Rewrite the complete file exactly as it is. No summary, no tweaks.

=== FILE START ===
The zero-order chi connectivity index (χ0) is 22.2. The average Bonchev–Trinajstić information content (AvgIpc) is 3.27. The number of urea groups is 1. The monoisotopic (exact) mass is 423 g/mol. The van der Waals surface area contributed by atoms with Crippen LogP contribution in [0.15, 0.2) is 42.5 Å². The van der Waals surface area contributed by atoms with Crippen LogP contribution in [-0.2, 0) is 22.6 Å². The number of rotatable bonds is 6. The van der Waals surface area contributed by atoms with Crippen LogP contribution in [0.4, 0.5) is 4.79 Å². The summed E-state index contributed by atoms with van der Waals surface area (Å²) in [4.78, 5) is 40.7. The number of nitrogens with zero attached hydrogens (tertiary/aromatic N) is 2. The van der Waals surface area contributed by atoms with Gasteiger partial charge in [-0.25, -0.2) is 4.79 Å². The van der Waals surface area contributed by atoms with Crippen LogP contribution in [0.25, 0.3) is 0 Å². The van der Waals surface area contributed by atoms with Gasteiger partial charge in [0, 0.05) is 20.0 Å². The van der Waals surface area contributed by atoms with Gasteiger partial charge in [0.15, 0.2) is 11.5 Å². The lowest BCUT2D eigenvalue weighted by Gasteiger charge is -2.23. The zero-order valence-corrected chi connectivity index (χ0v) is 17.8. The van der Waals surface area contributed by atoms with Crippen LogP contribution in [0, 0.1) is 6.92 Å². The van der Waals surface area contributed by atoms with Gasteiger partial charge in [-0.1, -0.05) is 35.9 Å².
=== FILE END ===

The zero-order chi connectivity index (χ0) is 22.2. The average Bonchev–Trinajstić information content (AvgIpc) is 3.27. The number of urea groups is 1. The monoisotopic (exact) mass is 423 g/mol. The van der Waals surface area contributed by atoms with Crippen LogP contribution in [0.15, 0.2) is 42.5 Å². The van der Waals surface area contributed by atoms with Crippen LogP contribution in [-0.2, 0) is 22.6 Å². The number of rotatable bonds is 6. The van der Waals surface area contributed by atoms with Crippen LogP contribution in [0.4, 0.5) is 4.79 Å². The summed E-state index contributed by atoms with van der Waals surface area (Å²) in [4.78, 5) is 40.7. The number of nitrogens with zero attached hydrogens (tertiary/aromatic N) is 2. The van der Waals surface area contributed by atoms with Gasteiger partial charge in [-0.25, -0.2) is 4.79 Å². The van der Waals surface area contributed by atoms with Crippen LogP contribution in [0.25, 0.3) is 0 Å². The van der Waals surface area contributed by atoms with Gasteiger partial charge in [0, 0.05) is 20.0 Å². The van der Waals surface area contributed by atoms with Gasteiger partial charge in [0.15, 0.2) is 11.5 Å². The lowest BCUT2D eigenvalue weighted by Gasteiger charge is -2.23. The zero-order valence-corrected chi connectivity index (χ0v) is 17.8. The van der Waals surface area contributed by atoms with Crippen LogP contribution in [0, 0.1) is 6.92 Å². The van der Waals surface area contributed by atoms with Gasteiger partial charge in [-0.1, -0.05) is 35.9 Å².